General News

Report finds El Salvador unsafe for LGBTQ+ people

Rachel Badham January 11, 2021

A new report from the Human Rights Watch (HRW), a non-governmental organisation advocating for equality, found El Salvador, Central America, lacks fundamental protections for LGBTQ+ citizens and asylum seekers. The report found the country’s own government acknowledged that LGBTQ+ citizens face “torture, inhuman or degrading treatment, excessive use of force, illegal and arbitrary arrests and other forms of abuse, much of it committed by public security agents.” President Nayib Bukele also opposes marriage equality and refused to support legal gender recognition for trans people. Bukele’s actions, combined with widespread violence and discrimination has caused many LGBTQ+ citizens to flee the country.

Anti-LGBTQ+ president Nayib Bukele

The report found that between January 2007 and November 2017, over 1,200 Salvadorans sought asylum in the US due to fear of persecution for their sexual orientation or gender identity. The two countries currently maintain an ‘Asylum Cooperative Agreement’, which allows US immigration authorities to transfer non-Salvadoran asylum seekers to El Salvador, instead of allowing them to seek asylum in the US. However, the HRW dubbed this a “deeply flawed deal” on the basis it “presupposes El Salvador can provide a full and fair asylum procedure and protect refugees”, when it does not protect LGBTQ+ citizens.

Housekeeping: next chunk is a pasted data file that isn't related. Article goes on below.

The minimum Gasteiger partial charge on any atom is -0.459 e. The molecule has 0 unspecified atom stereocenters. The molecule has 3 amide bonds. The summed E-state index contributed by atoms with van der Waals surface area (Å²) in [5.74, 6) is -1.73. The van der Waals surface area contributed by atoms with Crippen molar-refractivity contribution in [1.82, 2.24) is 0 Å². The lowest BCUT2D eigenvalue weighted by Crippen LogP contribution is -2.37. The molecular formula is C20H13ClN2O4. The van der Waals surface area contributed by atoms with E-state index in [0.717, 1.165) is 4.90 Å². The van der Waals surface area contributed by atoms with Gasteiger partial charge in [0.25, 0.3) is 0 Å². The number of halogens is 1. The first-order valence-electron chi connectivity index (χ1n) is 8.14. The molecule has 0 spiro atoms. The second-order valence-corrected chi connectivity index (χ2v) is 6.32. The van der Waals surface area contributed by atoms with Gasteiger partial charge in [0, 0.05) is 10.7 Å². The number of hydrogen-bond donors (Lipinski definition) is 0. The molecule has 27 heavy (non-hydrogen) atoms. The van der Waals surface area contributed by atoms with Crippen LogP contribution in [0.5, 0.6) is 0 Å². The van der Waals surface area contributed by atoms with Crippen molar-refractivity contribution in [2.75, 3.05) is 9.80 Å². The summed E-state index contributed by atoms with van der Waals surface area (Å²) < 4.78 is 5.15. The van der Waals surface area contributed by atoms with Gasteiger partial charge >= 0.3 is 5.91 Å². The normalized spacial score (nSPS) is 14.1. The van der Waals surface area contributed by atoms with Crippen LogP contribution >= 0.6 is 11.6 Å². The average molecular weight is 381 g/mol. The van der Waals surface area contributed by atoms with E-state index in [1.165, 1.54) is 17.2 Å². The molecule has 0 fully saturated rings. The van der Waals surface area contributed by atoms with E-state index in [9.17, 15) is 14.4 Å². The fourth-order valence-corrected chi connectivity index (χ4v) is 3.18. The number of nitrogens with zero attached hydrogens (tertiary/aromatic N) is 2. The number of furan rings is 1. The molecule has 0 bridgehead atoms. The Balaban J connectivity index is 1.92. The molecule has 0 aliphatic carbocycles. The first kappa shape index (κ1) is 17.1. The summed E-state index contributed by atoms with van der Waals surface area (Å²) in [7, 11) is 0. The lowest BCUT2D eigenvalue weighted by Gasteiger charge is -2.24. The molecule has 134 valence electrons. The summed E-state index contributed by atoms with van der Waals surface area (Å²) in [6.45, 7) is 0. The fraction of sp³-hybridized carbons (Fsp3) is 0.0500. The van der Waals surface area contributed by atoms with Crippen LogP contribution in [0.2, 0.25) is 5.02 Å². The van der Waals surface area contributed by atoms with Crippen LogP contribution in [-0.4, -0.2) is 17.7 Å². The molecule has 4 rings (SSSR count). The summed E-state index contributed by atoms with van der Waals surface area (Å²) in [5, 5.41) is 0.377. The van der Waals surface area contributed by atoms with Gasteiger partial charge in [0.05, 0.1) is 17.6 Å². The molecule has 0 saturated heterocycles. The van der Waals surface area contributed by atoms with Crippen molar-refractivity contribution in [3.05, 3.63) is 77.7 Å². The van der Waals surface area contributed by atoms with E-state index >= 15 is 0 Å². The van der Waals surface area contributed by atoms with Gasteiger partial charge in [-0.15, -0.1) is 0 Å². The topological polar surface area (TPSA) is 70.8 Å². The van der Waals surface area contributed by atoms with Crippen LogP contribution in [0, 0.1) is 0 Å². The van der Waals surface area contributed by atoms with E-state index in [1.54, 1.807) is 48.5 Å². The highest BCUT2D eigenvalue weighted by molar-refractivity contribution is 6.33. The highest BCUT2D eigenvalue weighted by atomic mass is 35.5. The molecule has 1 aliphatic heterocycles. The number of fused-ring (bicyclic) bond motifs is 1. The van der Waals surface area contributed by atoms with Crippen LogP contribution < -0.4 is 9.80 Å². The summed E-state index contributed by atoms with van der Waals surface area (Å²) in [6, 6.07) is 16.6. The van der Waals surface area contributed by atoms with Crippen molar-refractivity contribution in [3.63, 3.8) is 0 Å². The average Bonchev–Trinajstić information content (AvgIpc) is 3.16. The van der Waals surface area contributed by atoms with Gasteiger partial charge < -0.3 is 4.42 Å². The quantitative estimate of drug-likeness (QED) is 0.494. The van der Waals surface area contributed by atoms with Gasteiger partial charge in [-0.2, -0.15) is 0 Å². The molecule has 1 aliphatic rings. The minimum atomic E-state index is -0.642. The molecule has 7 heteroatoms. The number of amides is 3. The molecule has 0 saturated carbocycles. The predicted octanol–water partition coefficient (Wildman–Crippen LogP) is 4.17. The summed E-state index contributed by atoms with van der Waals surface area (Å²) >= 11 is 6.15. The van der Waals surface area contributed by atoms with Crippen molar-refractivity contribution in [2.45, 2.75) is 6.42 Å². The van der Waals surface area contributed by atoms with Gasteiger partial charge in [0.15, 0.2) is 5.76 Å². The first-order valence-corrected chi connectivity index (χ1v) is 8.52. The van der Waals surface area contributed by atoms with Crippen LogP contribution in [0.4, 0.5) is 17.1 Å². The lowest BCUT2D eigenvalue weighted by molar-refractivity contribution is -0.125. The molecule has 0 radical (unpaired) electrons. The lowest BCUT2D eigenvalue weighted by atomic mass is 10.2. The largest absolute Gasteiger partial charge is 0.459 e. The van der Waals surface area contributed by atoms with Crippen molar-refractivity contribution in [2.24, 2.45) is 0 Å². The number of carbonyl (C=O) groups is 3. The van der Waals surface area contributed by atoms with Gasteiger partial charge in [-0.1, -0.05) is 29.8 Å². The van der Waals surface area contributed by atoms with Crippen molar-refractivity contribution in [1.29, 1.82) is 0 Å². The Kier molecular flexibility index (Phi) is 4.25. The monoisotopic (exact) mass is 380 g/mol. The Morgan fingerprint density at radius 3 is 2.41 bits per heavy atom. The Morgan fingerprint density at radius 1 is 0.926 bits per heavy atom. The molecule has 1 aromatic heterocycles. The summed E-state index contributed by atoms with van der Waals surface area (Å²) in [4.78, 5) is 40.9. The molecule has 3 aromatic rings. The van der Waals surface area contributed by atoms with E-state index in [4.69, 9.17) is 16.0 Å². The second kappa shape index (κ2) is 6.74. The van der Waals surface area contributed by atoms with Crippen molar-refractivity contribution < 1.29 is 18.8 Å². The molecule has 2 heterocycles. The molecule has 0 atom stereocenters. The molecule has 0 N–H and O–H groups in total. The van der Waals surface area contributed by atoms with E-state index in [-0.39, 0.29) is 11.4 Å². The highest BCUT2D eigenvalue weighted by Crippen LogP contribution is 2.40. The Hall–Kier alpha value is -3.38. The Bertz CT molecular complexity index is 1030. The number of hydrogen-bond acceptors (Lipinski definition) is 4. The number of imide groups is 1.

A Pride parade in El Salvador

The HRW urged the El Salvador’s government to address the issue: “The Salvadoran government should back a gender identity law and comprehensive civil non-discrimination legislation, prosecute anti-LGBTQ+ hate crimes, and reestablish a well-resourced office to promote inclusion and eradicate anti-LGBTQ+ violence.” It also argued the Asylum Cooperative Agreement should be axed, saying: “El Salvador fails to provide effective protection to its own LGBTQ+ citizens, let alone LGBTQ+ people fleeing persecution elsewhere.”